An exclusive interview with a Nobel Laureate Professor Ardem Patapoutian, PhD.

October 19, 2021


We sat down with this year’s Nobel Laureate for Physiology or Medicine, Dr. Ardem Patapoutian, to learn about his fascinating prize-winning breakthrough and how he faced challenges on the road to success.

Radyus is delighted and honored to share insights from interviewing Dr. Ardem Patapoutian, who won this year’s Nobel Prize for Physiology or Medicine together with Dr. David Julius, for their ground-breaking discoveries of receptors for temperature and touch.

Dr. Patapoutian is a professor of neuroscience at the Scripps Research Institute in La Jolla, California. He’s now a science rock star. A success story. But his path to success was not easy. As it never is. It required a lot of sacrifice, humble pivoting, and good old patience.

Dr. Patapoutian was born in Beirut, Lebanon, and moved to California as a young adult. He completed his Ph.D. studying the transcriptional control of muscle development at Caltech in the laboratory of Dr. Barbara Wold.  Subsequently, as a postdoctoral fellow with Dr. Louis Reichardt at UCSF, he analyzed Wnt and Trk signaling in neural development and physiology.  When he moved to Scripps Research Institute and started his research program, he became interested in the perception of temperature and pain.

After years of studying temperature signaling (both Patapoutian and Julius independently discovered the cold-sensitive ion channel TRPM8), Dr. Patapoutian turned his attention to the sensation of touch. It was a graveyard, and Patapoutian was up for a challenge!

He and his team went about it meticulously, laser-focused on identifying the key regulator of mechanical force signaling on the cell surface. This research effort was comprehensive and systematic, requiring tremendous patience. Finally, they had narrowed it down to 300 candidates. They tested each of these, one by one. And had found no promising results after almost one year of studying the first 71 genes. Imagine the frustration and pressure! They were starting to lose hope and began questioning the approach.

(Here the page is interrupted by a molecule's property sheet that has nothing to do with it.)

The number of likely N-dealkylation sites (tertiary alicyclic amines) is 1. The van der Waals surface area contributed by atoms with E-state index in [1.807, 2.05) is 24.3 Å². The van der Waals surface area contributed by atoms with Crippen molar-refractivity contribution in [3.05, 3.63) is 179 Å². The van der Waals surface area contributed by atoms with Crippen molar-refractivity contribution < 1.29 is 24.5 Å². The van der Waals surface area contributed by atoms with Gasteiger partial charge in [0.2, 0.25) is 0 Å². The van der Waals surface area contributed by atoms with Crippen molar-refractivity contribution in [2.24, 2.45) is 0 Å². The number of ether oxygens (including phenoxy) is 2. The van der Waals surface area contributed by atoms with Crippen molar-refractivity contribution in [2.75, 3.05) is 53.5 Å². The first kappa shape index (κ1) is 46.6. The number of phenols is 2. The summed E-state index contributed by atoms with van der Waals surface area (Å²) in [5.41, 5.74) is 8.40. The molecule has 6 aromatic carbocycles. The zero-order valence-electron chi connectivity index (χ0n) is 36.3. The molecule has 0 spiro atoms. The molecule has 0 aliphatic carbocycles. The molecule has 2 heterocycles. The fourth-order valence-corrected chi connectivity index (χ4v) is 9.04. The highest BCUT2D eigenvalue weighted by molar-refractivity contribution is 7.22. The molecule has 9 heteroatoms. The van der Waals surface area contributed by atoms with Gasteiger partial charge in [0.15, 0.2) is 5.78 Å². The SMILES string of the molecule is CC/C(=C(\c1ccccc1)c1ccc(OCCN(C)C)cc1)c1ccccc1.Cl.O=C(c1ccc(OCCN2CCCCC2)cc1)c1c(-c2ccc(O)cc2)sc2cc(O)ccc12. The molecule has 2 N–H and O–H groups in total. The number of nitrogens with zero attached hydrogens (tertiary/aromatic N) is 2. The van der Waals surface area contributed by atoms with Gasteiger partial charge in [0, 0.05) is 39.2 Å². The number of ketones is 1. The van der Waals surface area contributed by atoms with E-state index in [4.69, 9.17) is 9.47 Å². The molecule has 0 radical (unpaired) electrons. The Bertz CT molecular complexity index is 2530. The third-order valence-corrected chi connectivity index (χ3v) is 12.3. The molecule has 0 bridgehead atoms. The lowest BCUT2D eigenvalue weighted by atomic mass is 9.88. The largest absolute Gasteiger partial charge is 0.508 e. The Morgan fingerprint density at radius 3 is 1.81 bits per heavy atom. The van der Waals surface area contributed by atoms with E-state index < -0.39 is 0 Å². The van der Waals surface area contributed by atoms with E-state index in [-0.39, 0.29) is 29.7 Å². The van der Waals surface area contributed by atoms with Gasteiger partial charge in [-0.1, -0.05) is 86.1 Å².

And then, extraordinarily, on testing gene 72, they discovered it did respond to touch! Imagine the sense of relief and validation of the initial approach. Their assumptions were correct, after all!

This mechanosensitive gene is now known as Piezo1 (from the Greek word for pressure). Soon after this, followed the discovery of Piezo2, another mechanosensitive gene, with a critical role in sensing body position and movement. And it seems like Dr. Patapoutian is not stopping there. He continues his work, diligently, patiently, without any intention of slowing down but now, with a little boost from the committee in Stockholm, perhaps with a slightly greater sense of excitement.

Congratulations again on winning the Nobel prize! How long was your road to success, and were you at any point discouraged or doubted that you were on the right path?

Depending on where we start counting the journey, I have been a professor for 21 years and cloned the Piezos in 2010. During my postdoc, I had a period of doubt about the academic route and explored very briefly the consulting path, without really knowing what it meant except they were recruiting PhDs. I also interviewed for both academic and pharma positions and ended up taking a very unique 50/50 role at Scripps/Novartis that helped my research immensely. Nowadays, I am full-time at Scripps/HHMI.

You came to the United States after growing up in Lebanon.  Students from other countries face particularly difficult challenges if their research is not going well, especially if their Principal Investigator is not supportive.  Do you have any words of advice?

This is a tough one: the system is not ideally set up for a healthy power dynamic. I think the best advice I can think of is to select carefully. Realize that you are finding a home for the next 3-5 years, and it isn’t only about the science and project but the person you are choosing as a lifetime mentor and partner. If the choice turns out to be not ideal, the US is big enough that it might offer other opportunities, but best to pick wisely first.

You study pressure. Any advice to young scientists or biotech entrepreneurs on how to cope with the pressure of doing their own thing while being heavily scrutinized by the scientific community, grant reviewers, or investors?

It’s seemed to work for me to stay focused on the ultimate goal, whether it is a scientific insight or impact on patients. Also paying attention to the things you can control versus external things less under your influence. I’m also a big proponent of getting outside in the fresh air: exercise and time with friends can give perspective and mental energy.

While predictions are hard, what do you anticipate might be your research’s most interesting commercial applications?

It would be awesome to develop a local, maybe topical, way of regulating Piezos for chronic pain. Or maybe there will someday be a virtual reality application to stimulating Piezos to mimic feeling pressure.

What’s next for you? Ever thought of starting a company? Or are you still in love with academia?

I think research is my core passion and starting a company might be better left to others with those skills. I have so much left to discover about Piezos and other channels; I’ll probably stay focused there for a while. --Dr. Patapoutian

We want to thank Dr. Patapoutian for sharing his thoughts and insights. We hope his journey can serve as inspiration for scientists and entrepreneurs everywhere, especially those who take the challenging road to immigrate to the U.S. and start something from scratch.